Is Jury Service Appropriate for People Living With Dementia?
Updated: Dec 9, 2021
A couple of weeks ago, I received a letter from my local Council asking me to check that the information they held about me on the electoral register was correct. I put the letter aside for a while as not that important.
Nothing had changed, so I had nothing to report.
Then I took a closer look at the letter. One of the fields said "Aged 76 or over (exempt from jury service". Suddenly, I was worried. Would I be expected to perform jury service, even though my short term memory is unreliable?
How could I be expected to retain the facts and legal arguments presented over one, or a number of days so that I could participate in what might be a protracted debate at the end of the hearing that could decide on a person's guilt or innocence. How would "justice" be served by having ME on a jury?
So I decided to try and find out more about what provisions have been made to account for those of us living with dementia who may be called for jury service, and whether we can apply for exemption through the electoral register.
What is Jury service?
It's your civic duty. When someone has been charged with doing something illegal, they’ll have to go to a court where all the evidence surrounding what happened will be looked at. The Judge will oversee everything, but it’s a group of 12 people chosen at random, the jurors, who’ll decide whether the defendant is guilty or not.
Who is eligible?
Under the Juries Act 1974, to qualify for jury service, a person must be: between the ages of 18 and 70 years old; registered to vote in parliamentary or local government elections; a registered citizen in the UK, the Channel Islands or the Isle of Man for at least five years since their 13th birthday.
What are my chances of being called?
The chances of being called for Jury Service actually vary depending on where you live. In England and Wales, the chance is 35%. Only about half of those people will spend any time in court.
In Scotland, the chances are much higher at 95%. Of those people, only 30% will actually be in court as part of a jury.
The difference in chance is because in Scotland juries are made up of 15 people, while in England and Wales the jury is only made up of 12. Scotland also typically asks a lot more people per required jury compared to England and Wales.
So what's the problem?
Well, as far as I'm concerned, the problem is very straightforward. As things stand, a diagnosis of dementia alone does not disqualify me from being able to do jury service. Instead it is about whether you can fulfil the role, and crucially whether you have the mental capacity needed to be a juror. This is as you will need to make decisions as a juror and decide whether you believe the person to be guilty or not guilty. To have mental capacity to make this decision I will need to:
Understand the information relevant to the decision – this will depend upon the case, but will be the facts and details of the case as outlined to me in court
Retain the information long enough to make the decision – the court case may last days, or weeks and so I will need to be able to remember the information relevant to the decision for this length of time, for example I may need to remember what a witness says on the first day of a trial as this will aid me in making the decision at the end of the trial
Weigh up the information to make the decision – this is where I will consider all the information put before me in the trial to decide whether for example the person is guilty or not guilty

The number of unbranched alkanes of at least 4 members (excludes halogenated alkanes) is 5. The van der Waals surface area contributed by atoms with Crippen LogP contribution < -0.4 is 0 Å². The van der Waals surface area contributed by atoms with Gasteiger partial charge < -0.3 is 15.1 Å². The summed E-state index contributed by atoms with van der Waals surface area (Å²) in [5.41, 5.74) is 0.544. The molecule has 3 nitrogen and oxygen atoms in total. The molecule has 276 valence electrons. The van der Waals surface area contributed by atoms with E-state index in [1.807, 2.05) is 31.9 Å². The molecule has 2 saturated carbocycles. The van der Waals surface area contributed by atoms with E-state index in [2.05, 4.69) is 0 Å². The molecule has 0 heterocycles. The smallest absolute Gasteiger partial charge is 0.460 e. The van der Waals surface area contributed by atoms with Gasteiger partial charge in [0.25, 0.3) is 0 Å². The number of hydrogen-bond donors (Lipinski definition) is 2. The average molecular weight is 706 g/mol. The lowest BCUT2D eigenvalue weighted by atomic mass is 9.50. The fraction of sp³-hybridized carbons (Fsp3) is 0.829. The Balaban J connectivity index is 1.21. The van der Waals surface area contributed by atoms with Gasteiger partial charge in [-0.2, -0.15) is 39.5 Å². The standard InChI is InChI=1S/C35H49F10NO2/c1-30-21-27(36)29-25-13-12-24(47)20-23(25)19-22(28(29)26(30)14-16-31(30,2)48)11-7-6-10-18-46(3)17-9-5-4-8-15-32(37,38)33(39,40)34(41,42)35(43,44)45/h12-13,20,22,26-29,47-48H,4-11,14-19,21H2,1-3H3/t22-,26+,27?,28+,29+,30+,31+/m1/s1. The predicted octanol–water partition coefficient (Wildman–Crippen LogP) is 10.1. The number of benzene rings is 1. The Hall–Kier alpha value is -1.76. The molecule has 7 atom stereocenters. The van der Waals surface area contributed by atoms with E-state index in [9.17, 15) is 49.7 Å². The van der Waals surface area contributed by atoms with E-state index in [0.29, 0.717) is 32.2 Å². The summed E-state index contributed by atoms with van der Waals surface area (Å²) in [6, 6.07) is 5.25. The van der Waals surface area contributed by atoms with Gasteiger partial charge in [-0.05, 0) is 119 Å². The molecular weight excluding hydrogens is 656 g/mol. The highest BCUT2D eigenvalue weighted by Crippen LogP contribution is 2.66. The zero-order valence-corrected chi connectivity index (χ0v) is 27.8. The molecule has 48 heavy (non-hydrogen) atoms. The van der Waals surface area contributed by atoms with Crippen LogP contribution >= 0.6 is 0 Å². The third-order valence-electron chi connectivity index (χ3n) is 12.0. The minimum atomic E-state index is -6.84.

Communicate my decision – I will need to tell others what I have decided, this can be in many forms including verbally, in writing or sign language.
I cannot ask for an exception from jury service until I am summoned for jury service by the Jury Central Summoning Bureau. I must then Make my case and present them with supporting documentation. They will then make a decision based on that case, but this will exclude me only once, and I may be selected again in the future. It's almost as if the Jury Central Summoning Bureau believe that Dementia can get better over time! Well, I really don't want the trauma of having to go through the rigmarole of proving the existence of my dementia on what may be multiple occasions, so i will be investigating the possibility of having a flag put on my electoral record NOW so that it is over and done with the minimum amount of stress and heartache. I had always hoped to be called for jury service, so that I could play a part in our justice system as a good citizen, but I know in my heart that I would not now be capable of retaining the quantity and quality of detailed information needed to reliably evaluate and estimate a person's guilt or innocence with the required accuracy. So there would be no proper justice meted out in any trial that had me as a juror.
So what next?
Well, I'll be contacting the Jury Central Summoning Bureau next week, hoping to gain more clarity about how they make their decisions, whether I can claim exemption BEFORE I am called and why I might have to repeat any exemption process for further calls to jury service. Watch this space... Update 20/09/2021 I phoned the Jury central summoning bureau this morning, and was told that there is nothing they can do as they get all of their eligibility information from the electoral register, and that I should give them a call. I then phoned my local Council and spoke with the people who maintain the electoral register. They told me that there was nothing they could do because they are not allowed to hold any medical information, and that I should contact the Jury central summoning bureau! Next stop? Not sure really. Probably my MP.
Thanks to Bindi Dhesi, Alzheimer’s Society, Dementia Voice Lead for North East, Yorkshire & Lincolnshire and the Alzheimer's Society Knowledge Team for their help in information gathering.